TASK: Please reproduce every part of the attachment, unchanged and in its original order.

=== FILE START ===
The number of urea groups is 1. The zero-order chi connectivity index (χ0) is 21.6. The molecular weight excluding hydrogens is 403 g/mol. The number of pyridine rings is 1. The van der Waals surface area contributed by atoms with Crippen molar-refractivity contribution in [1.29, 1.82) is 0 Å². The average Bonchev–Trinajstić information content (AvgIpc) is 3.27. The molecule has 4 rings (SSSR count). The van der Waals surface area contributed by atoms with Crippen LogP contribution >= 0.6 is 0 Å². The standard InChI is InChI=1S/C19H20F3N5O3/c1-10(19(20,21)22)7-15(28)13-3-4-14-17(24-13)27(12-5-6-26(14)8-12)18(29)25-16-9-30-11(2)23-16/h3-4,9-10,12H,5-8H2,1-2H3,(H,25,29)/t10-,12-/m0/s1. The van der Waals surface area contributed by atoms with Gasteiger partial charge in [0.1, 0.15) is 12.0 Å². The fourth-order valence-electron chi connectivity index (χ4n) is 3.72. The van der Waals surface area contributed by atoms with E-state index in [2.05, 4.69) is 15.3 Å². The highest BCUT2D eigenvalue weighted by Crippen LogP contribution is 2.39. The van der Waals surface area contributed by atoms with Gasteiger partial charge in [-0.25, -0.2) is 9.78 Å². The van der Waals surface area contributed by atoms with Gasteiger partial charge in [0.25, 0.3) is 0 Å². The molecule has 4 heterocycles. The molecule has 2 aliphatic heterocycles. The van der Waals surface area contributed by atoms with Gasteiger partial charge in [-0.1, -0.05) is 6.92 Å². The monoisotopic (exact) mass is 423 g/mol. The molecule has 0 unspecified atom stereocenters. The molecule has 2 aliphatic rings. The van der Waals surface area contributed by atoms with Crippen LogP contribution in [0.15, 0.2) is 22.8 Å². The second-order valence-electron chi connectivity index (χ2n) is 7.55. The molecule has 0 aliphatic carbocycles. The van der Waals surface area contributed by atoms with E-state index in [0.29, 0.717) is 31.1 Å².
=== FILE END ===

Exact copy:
The number of urea groups is 1. The zero-order chi connectivity index (χ0) is 21.6. The molecular weight excluding hydrogens is 403 g/mol. The number of pyridine rings is 1. The van der Waals surface area contributed by atoms with Crippen molar-refractivity contribution in [1.29, 1.82) is 0 Å². The average Bonchev–Trinajstić information content (AvgIpc) is 3.27. The molecule has 4 rings (SSSR count). The van der Waals surface area contributed by atoms with Crippen LogP contribution >= 0.6 is 0 Å². The standard InChI is InChI=1S/C19H20F3N5O3/c1-10(19(20,21)22)7-15(28)13-3-4-14-17(24-13)27(12-5-6-26(14)8-12)18(29)25-16-9-30-11(2)23-16/h3-4,9-10,12H,5-8H2,1-2H3,(H,25,29)/t10-,12-/m0/s1. The van der Waals surface area contributed by atoms with Gasteiger partial charge in [0.1, 0.15) is 12.0 Å². The fourth-order valence-electron chi connectivity index (χ4n) is 3.72. The van der Waals surface area contributed by atoms with E-state index in [2.05, 4.69) is 15.3 Å². The highest BCUT2D eigenvalue weighted by Crippen LogP contribution is 2.39. The van der Waals surface area contributed by atoms with Gasteiger partial charge in [-0.25, -0.2) is 9.78 Å². The van der Waals surface area contributed by atoms with Gasteiger partial charge in [0.25, 0.3) is 0 Å². The molecule has 4 heterocycles. The molecule has 2 aliphatic heterocycles. The van der Waals surface area contributed by atoms with Gasteiger partial charge in [-0.1, -0.05) is 6.92 Å². The monoisotopic (exact) mass is 423 g/mol. The molecule has 0 unspecified atom stereocenters. The molecule has 2 aliphatic rings. The van der Waals surface area contributed by atoms with Crippen LogP contribution in [0.15, 0.2) is 22.8 Å². The second-order valence-electron chi connectivity index (χ2n) is 7.55. The molecule has 0 aliphatic carbocycles. The van der Waals surface area contributed by atoms with E-state index in [0.29, 0.717) is 31.1 Å².